From the divine to the dives
A guide on places that are swell, or where you can just swill
Published: October 17, 2012
Arbor Brewing Company Pub & Eatery 114 E. Washington St., Ann Arbor; 734-213-1393; arborbrewing.com/pub: Sure, there are seasonal beer tasting events ($25 gets you a buffet ticket and a selection of 25-35 samples) and beers made for your taste buds (Sacred Cow IPA pairs nicely with the fried chicken). But more than a mere beer-geek hangout, Arbor typifies everything you hope to find in a pub: a nice selection of well-prepared food, good local music and — oh, yes — beer, most of it brewed on-premises.
Ashley's 338 S. State St., Ann Arbor; 734-996-9191; 5150 Carpenter Rd., Ypsilanti; 734-528-9898; ashleys.com: With an award-winning beer selection from the four corners of the earth, made-to-order food using fresh ingredients, and a genuinely hospitable attitude, Ashley's is an excellent bar for beer-lovers. Think you've run out of new beers to explore? Better stop in soon.
Belmar Lanes 4035 Fort St., Lincoln Park; 313-381-4242; $: You don't even have to pick up a bowling ball to have a good time here. Roll inside and look for the bar. It's a quaint little space serving the usual bar fare: Expect nachos and cheese, chicken tenders, french fries, cheese sticks, hot dogs, mini-tacos, mini-pizzas, hamburgers, as well as complimentary popcorn. So why pay $3 for a beer? Character, baby. This place is loaded with character — and characters!
The Berkley Front 3087 12 Mile Rd., Berkley; 248-547-3331: The magic number, it turns out, is 42. That's how many beers you'll find on tap at this neighborhood biergarten. And, unlike most bars, the Berkley Front features an uncarbonated pull, which draws cellar-temperature beer into a glass without all the CO2. There are always several local creations to choose from, matched up against a genuine selection of German and Belgian ones. The beer pulls you in, but the juke, live music ($5 upstairs Thursday-Saturday) and conversation keep you there.
Bert's Marketplace 2727 Russell St., Detroit; 313-567-2030: This granddaddy of the current jam scene is into its second decade. You never know what to expect — luminaries, swingin' grade-schoolers brought by doting parents or a waif of a singer from Central America with limited conversational English, fluently belting "Midnight Train to Georgia" — for the $3 cover. The regulars rave about the barbecue, and Friday and Saturday nights feature blues and jazz jams for a $5 cover.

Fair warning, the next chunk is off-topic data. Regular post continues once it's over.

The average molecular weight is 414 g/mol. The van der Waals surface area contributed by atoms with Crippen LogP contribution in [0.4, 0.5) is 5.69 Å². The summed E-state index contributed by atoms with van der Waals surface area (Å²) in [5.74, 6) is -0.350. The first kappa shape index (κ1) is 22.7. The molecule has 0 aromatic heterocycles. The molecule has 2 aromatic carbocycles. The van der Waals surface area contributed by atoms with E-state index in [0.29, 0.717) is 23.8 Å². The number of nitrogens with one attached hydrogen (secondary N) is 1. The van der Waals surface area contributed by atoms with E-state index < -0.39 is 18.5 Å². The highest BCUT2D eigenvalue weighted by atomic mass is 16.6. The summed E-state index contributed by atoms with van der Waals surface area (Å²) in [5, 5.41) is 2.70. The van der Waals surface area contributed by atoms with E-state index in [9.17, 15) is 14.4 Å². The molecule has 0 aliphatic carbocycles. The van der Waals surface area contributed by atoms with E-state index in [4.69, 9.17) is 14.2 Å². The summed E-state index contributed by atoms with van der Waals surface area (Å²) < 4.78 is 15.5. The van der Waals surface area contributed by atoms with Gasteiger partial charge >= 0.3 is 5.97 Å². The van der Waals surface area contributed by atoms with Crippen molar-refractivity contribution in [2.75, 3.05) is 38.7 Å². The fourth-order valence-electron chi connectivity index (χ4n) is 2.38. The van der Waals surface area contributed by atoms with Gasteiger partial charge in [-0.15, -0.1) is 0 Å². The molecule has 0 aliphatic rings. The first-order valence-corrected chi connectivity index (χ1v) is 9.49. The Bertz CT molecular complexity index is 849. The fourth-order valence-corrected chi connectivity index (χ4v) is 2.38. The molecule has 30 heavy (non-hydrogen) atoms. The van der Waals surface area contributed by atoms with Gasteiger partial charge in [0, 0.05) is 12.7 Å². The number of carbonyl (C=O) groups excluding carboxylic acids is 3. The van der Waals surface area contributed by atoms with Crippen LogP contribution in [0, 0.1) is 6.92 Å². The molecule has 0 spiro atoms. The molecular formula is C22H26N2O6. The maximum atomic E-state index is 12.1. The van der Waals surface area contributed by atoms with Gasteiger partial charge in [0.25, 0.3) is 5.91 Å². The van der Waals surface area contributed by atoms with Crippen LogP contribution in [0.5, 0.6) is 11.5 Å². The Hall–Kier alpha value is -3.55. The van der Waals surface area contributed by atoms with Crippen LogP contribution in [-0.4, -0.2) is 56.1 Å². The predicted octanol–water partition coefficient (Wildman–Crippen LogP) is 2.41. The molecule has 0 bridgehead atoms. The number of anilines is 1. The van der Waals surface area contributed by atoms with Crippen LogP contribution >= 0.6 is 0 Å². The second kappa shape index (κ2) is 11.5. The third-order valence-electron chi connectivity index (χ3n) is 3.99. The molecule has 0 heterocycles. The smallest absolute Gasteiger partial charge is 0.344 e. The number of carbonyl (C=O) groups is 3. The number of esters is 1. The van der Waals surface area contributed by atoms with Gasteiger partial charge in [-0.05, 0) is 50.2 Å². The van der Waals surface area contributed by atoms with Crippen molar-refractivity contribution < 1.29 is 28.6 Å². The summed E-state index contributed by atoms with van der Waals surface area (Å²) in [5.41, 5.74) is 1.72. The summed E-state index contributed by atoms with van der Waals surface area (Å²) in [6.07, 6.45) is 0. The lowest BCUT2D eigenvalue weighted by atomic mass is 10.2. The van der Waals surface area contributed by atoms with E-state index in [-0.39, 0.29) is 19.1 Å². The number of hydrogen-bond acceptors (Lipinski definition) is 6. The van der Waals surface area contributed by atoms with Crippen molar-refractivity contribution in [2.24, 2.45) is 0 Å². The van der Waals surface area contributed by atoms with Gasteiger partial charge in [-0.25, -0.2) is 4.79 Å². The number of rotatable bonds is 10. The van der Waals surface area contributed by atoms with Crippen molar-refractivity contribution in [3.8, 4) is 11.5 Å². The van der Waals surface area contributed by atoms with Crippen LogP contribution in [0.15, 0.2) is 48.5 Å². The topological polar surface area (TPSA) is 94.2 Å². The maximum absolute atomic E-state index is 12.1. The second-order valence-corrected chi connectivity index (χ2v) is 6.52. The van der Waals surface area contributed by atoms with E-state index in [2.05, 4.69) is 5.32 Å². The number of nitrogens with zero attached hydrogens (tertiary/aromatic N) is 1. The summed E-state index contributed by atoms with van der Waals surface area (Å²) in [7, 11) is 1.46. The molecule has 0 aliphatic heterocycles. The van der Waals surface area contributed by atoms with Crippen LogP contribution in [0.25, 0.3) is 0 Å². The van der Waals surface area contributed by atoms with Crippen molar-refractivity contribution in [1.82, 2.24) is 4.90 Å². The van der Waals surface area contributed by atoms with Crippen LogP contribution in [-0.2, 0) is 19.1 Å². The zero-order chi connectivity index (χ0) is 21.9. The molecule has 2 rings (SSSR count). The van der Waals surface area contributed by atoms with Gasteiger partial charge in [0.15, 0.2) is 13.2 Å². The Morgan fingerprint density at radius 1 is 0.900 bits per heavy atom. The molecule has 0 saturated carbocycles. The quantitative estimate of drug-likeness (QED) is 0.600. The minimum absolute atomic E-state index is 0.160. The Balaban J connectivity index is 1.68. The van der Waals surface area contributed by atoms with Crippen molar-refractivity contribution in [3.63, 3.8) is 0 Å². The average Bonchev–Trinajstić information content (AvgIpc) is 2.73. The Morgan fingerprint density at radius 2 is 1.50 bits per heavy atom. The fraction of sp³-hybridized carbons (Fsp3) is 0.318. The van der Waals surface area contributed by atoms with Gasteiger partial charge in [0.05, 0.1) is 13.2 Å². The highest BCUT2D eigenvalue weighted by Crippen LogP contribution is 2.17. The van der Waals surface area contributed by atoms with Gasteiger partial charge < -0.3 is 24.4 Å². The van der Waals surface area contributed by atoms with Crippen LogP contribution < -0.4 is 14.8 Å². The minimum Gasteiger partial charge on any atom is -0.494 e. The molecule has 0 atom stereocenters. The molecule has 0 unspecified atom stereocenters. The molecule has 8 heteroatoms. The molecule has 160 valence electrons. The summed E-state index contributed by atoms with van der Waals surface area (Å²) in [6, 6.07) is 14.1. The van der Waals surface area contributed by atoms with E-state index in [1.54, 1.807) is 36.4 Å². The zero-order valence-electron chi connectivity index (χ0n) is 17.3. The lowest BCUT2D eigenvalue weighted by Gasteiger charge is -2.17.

The Biergarten 22184 Michigan Ave., Dearborn; 313-561-7711: Part of a rapidly changing strip of Michigan Avenue on the west side of Dearborn, this family-style corner bar has a great beer selection for those brew mavens who investigate beyond what's on tap, including a good selection of bottles from Michigan. Expect beer specials and a chance to shoot some pool.
BlackFinn Restaurant & Saloon 530 S. Main St., Royal Oak; 248-582-9460; blackfinnroyaloak.com: Though we voted this Royal Oak hot spot "Best Pick-Up Bar" back in 2009, we weren't sure what to make of BlackFinn when its doors first opened; was it a sports bar or a family restaurant with a dance floor? Was it a swingers club? Though you may pick up something other than a drink, they have happy hour specials from 4 to 7 p.m. Monday-Friday. The newly remodeled dining room is also worth a look.
The Bronx Bar 4476 Second Ave., Detroit; 313-832-8464: This hip, student-packed venue, which was once an underappreciated dive bar, is a good place to hit up to catch up with old friends and meet new ones. Expect to hear some early '80s post-punk, classic hip hop, deep soul, indie-rock favorites, and a slew of Detroit bands that make up a dumbfounding roster of lovable non-hits. You might spend more on their two jukeboxes (yeah, there are two) than on drinks. In warmer months, the new patio is the perfect spot to recharge with a beer and a burger.
Cadieux Café 4300 Cadieux Rd., Detroit; 313-882-8560; cadieuxcafe.com: Feather bowling is not the only draw to this Belgian cultural hub. Cadieux Café combines European flair with a unique menu, and the current owners have furthered the popularity by bringing in live musical acts and staying open until 2 a.m. daily. So whether you are in the mood for steamed mussels, Belgian beer or Elvis impersonators (sometimes), this is the place for you.
Cadillac Jacks 21600 Dequindre Rd., Warren; 586-486-5690; cadillacjacksdetroit.com: All bases are covered. You got your bowling, you got your beer, and you got your rock shows. What kind of rock shows? This week, it's the Nightmare, Detroit's Only Alice Cooper Tribute Show, at 10 p.m. Oct. 20. See website for more details.
Cass Cafe 4620 Cass Ave., Detroit; 313-831-1400; casscafe.com: As if the vintage bicycles chained up outside weren't a clue. Then the walls tell the story. The music backs it up. Look over the shoulder of any messenger-bag-wielding patron and you're likely to find them — assuming they're not chomping into a turkey burger or sipping a pint— sketching, reading, knitting, writing, perhaps focused on a MacBook. Pretentious? Nah. Cass Cafe is the unofficial meeting place for Detroit painters, poets, musicians, etc.
CK Diggs 2010 Auburn Rd., Rochester Hills; 248-853-6600; ckdiggs.com: A family-style restaurant with a full, eclectic family-style menu with pizza, pasta, salads, sandwiches, steaks, ribs and fish. But don't miss the 41 beers on tap, including brews from Arcadia, Bell's and New Holland, and many more in the bottle, from North America and elsewhere.
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